Cloud: Hopkins' fights are 'snoozefests'

March, 5, 2013
3/05/13
6:37
PM ET


Tavoris Cloud had the proverbial game face on, but he allowed himself a few pockets of levity during a workout for press Tuesday at Gleason's in Brooklyn, N.Y., ahead of his Saturday title defense against Bernard Hopkins at Barclays Center.

Asked about the NYC cold, the Floridian said, "It feels good. It's fighting weather."

Cloud talked a little trash about the 48-year-old Hopkins, declaring that he's no fan favorite, and that Hopkins shows disrespect for the fans, who like to see a spirited dustup, instead of multiple clinches and smothering.

And will he stop Hopkins? "I don't predict knockouts, I predict ass-whippings," he said, with a small chuckle. He labeled Hopkins' bouts "snoozefests" and said he disregards his fans with his manner of fighting. "I am an all-action fighter," he said. "For the game, for the people, it's always action-packed. I'm selling violence and pure determination."

Cloud said stopping the legend, in a bout promoted by Golden Boy to be shown on HBO, would be just another feather in his cap, but then reconsidered, and admitted it would be special. Does he think Hopkins should retire? "No, he can do whatever he wants. I know I am tired of looking at him."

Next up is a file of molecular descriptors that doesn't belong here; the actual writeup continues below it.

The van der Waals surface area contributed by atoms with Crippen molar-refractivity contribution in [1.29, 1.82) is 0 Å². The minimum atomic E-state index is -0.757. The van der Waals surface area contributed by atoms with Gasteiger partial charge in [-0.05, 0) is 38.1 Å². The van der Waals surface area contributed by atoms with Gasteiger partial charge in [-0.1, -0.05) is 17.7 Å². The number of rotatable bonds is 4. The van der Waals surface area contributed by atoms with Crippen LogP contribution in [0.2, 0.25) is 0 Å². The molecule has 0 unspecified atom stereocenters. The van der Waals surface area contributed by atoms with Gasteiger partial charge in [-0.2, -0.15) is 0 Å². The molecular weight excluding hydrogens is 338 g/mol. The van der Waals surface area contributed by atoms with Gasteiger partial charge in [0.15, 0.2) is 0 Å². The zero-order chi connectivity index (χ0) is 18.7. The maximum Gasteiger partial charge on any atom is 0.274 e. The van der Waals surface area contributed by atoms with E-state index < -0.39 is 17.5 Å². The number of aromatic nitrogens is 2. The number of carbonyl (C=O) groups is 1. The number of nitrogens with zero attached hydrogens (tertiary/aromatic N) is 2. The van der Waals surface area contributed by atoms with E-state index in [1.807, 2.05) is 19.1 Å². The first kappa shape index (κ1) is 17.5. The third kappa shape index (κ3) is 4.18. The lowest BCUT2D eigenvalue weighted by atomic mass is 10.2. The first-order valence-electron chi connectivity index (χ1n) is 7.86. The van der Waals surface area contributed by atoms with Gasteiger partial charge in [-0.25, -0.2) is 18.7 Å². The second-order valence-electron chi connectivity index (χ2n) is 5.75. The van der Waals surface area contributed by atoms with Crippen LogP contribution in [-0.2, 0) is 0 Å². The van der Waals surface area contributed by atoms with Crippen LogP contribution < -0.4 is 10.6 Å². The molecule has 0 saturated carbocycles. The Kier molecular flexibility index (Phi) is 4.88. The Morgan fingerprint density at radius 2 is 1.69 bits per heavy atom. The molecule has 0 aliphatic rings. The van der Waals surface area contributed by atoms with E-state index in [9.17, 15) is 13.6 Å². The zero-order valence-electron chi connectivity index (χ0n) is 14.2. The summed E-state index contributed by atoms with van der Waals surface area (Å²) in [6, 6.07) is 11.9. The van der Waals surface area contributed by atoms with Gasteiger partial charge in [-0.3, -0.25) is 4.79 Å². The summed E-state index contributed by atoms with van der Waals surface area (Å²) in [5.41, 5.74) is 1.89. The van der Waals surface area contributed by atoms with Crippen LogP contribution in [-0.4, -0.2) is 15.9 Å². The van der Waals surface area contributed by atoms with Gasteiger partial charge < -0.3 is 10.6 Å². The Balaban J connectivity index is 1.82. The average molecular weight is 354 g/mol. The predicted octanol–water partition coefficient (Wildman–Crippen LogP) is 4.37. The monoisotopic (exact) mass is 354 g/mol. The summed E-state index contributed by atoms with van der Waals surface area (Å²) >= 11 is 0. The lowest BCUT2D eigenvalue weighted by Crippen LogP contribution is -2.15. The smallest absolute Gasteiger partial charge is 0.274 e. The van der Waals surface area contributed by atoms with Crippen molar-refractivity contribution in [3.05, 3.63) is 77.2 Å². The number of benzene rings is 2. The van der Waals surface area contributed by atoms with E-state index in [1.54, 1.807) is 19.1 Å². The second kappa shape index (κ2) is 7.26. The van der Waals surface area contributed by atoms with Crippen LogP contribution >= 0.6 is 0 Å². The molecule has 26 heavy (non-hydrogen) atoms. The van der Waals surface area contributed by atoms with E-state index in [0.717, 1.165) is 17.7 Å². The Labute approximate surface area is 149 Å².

Camp at elevation in Big Bear, Calif., took some getting used to, but after 10 days or two weeks, he got the hang of it, he said.

Cloud said he's going to win for all the have-nots, the poor kids, the people battling cancer. "It's bigger than me," he said. "I came from absolutely nothing. My mom, Emma Smith, was a single parent, there were five of us. She hung in there. And her son became a world champ." His mom fainted after his most recent fight, a controversial win over Gabriel Campillo almost a year ago. "She was overcome with emotion. She was happy to see her son win."

He said if that occurs again, someone had better catch her.

Cloud is supposedly reborn, with a new trainer and newfound focus. Will the younger man prevail? Or can Hopkins look unlike a normal 48-year-old, and win another crown?

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Michael Woods, a member of the board of the Boxing Writers Association of America, has been covering boxing since 1991. He writes about boxing for ESPN The Magazine and is the news editor for TheSweetScience.com.

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